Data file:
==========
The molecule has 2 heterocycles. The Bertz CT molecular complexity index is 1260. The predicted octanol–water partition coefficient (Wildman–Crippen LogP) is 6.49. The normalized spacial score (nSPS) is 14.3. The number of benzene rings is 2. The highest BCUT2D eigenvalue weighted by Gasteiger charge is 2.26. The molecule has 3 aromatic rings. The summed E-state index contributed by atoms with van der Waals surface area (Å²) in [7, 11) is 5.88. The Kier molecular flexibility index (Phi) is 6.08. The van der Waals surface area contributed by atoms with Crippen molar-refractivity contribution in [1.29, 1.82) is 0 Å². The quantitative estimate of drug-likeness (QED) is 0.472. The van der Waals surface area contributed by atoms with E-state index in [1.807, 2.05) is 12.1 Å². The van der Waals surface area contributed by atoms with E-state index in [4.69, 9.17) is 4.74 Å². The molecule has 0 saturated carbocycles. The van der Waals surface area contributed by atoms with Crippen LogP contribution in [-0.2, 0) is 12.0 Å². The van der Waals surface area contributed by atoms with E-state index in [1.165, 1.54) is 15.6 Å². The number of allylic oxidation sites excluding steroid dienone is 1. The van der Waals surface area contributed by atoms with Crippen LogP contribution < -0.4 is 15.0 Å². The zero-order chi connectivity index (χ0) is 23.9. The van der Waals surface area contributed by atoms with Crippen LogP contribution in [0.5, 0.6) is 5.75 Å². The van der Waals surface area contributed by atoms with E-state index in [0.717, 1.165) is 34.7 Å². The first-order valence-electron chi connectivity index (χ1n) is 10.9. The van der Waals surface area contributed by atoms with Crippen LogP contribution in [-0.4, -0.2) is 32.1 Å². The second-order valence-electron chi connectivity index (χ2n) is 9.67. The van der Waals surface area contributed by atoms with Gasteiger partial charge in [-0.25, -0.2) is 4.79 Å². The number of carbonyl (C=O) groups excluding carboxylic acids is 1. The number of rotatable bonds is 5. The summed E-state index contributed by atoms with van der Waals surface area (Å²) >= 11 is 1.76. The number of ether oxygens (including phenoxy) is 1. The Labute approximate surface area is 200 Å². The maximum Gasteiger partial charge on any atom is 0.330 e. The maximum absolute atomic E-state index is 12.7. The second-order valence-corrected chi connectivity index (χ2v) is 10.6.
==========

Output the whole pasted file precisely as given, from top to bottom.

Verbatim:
The molecule has 2 heterocycles. The Bertz CT molecular complexity index is 1260. The predicted octanol–water partition coefficient (Wildman–Crippen LogP) is 6.49. The normalized spacial score (nSPS) is 14.3. The number of benzene rings is 2. The highest BCUT2D eigenvalue weighted by Gasteiger charge is 2.26. The molecule has 3 aromatic rings. The summed E-state index contributed by atoms with van der Waals surface area (Å²) in [7, 11) is 5.88. The Kier molecular flexibility index (Phi) is 6.08. The van der Waals surface area contributed by atoms with Crippen molar-refractivity contribution in [1.29, 1.82) is 0 Å². The quantitative estimate of drug-likeness (QED) is 0.472. The van der Waals surface area contributed by atoms with E-state index in [1.807, 2.05) is 12.1 Å². The van der Waals surface area contributed by atoms with E-state index in [4.69, 9.17) is 4.74 Å². The molecule has 0 saturated carbocycles. The van der Waals surface area contributed by atoms with Crippen LogP contribution in [-0.2, 0) is 12.0 Å². The van der Waals surface area contributed by atoms with E-state index in [1.165, 1.54) is 15.6 Å². The number of allylic oxidation sites excluding steroid dienone is 1. The van der Waals surface area contributed by atoms with Crippen LogP contribution < -0.4 is 15.0 Å². The zero-order chi connectivity index (χ0) is 23.9. The van der Waals surface area contributed by atoms with Crippen LogP contribution in [0.5, 0.6) is 5.75 Å². The van der Waals surface area contributed by atoms with E-state index in [0.717, 1.165) is 34.7 Å². The first-order valence-electron chi connectivity index (χ1n) is 10.9. The van der Waals surface area contributed by atoms with Crippen LogP contribution in [-0.4, -0.2) is 32.1 Å². The second-order valence-electron chi connectivity index (χ2n) is 9.67. The van der Waals surface area contributed by atoms with Gasteiger partial charge in [-0.25, -0.2) is 4.79 Å². The number of carbonyl (C=O) groups excluding carboxylic acids is 1. The number of rotatable bonds is 5. The summed E-state index contributed by atoms with van der Waals surface area (Å²) >= 11 is 1.76. The number of ether oxygens (including phenoxy) is 1. The Labute approximate surface area is 200 Å². The maximum Gasteiger partial charge on any atom is 0.330 e. The maximum absolute atomic E-state index is 12.7. The second-order valence-corrected chi connectivity index (χ2v) is 10.6.